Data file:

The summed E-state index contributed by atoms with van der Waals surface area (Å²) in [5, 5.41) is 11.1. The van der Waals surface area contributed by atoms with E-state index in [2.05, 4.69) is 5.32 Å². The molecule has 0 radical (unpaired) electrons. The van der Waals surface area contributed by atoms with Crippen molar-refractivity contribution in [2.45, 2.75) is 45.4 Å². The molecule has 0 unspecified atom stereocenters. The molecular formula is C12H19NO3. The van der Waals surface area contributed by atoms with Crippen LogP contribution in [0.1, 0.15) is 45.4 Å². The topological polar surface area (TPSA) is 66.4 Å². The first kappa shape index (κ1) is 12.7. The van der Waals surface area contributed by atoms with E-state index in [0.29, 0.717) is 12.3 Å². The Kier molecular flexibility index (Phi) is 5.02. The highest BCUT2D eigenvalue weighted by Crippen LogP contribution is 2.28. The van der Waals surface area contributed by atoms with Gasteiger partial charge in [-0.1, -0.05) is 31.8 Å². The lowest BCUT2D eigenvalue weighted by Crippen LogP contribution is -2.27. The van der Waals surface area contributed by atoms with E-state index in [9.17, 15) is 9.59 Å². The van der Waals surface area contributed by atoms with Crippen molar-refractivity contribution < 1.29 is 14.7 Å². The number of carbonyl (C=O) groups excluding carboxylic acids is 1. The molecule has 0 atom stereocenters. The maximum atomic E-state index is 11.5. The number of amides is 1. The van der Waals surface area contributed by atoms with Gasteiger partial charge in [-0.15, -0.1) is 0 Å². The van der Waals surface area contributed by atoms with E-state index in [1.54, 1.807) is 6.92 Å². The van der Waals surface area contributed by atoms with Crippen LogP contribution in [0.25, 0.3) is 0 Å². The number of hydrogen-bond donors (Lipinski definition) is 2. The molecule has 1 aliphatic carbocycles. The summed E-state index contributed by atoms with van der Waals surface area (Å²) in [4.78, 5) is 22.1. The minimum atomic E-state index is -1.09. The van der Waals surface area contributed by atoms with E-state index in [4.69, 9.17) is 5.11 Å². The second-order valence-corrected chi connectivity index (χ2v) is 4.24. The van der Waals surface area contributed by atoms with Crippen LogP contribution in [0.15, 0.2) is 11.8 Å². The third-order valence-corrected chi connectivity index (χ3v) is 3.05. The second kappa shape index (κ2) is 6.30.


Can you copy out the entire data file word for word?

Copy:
The summed E-state index contributed by atoms with van der Waals surface area (Å²) in [5, 5.41) is 11.1. The van der Waals surface area contributed by atoms with E-state index in [2.05, 4.69) is 5.32 Å². The molecule has 0 radical (unpaired) electrons. The van der Waals surface area contributed by atoms with Crippen molar-refractivity contribution in [2.45, 2.75) is 45.4 Å². The molecule has 0 unspecified atom stereocenters. The molecular formula is C12H19NO3. The van der Waals surface area contributed by atoms with Crippen LogP contribution in [0.1, 0.15) is 45.4 Å². The topological polar surface area (TPSA) is 66.4 Å². The first kappa shape index (κ1) is 12.7. The van der Waals surface area contributed by atoms with E-state index in [0.29, 0.717) is 12.3 Å². The Kier molecular flexibility index (Phi) is 5.02. The highest BCUT2D eigenvalue weighted by Crippen LogP contribution is 2.28. The van der Waals surface area contributed by atoms with Gasteiger partial charge in [-0.1, -0.05) is 31.8 Å². The lowest BCUT2D eigenvalue weighted by Crippen LogP contribution is -2.27. The van der Waals surface area contributed by atoms with E-state index in [9.17, 15) is 9.59 Å². The van der Waals surface area contributed by atoms with Crippen molar-refractivity contribution < 1.29 is 14.7 Å². The number of carbonyl (C=O) groups excluding carboxylic acids is 1. The molecule has 0 atom stereocenters. The maximum atomic E-state index is 11.5. The number of amides is 1. The van der Waals surface area contributed by atoms with Gasteiger partial charge in [-0.15, -0.1) is 0 Å². The van der Waals surface area contributed by atoms with E-state index in [1.54, 1.807) is 6.92 Å². The van der Waals surface area contributed by atoms with Crippen LogP contribution in [0.25, 0.3) is 0 Å². The number of hydrogen-bond donors (Lipinski definition) is 2. The molecule has 1 aliphatic carbocycles. The summed E-state index contributed by atoms with van der Waals surface area (Å²) in [4.78, 5) is 22.1. The minimum atomic E-state index is -1.09. The van der Waals surface area contributed by atoms with E-state index in [4.69, 9.17) is 5.11 Å². The second-order valence-corrected chi connectivity index (χ2v) is 4.24. The van der Waals surface area contributed by atoms with Crippen LogP contribution in [0.15, 0.2) is 11.8 Å². The third-order valence-corrected chi connectivity index (χ3v) is 3.05. The second kappa shape index (κ2) is 6.30.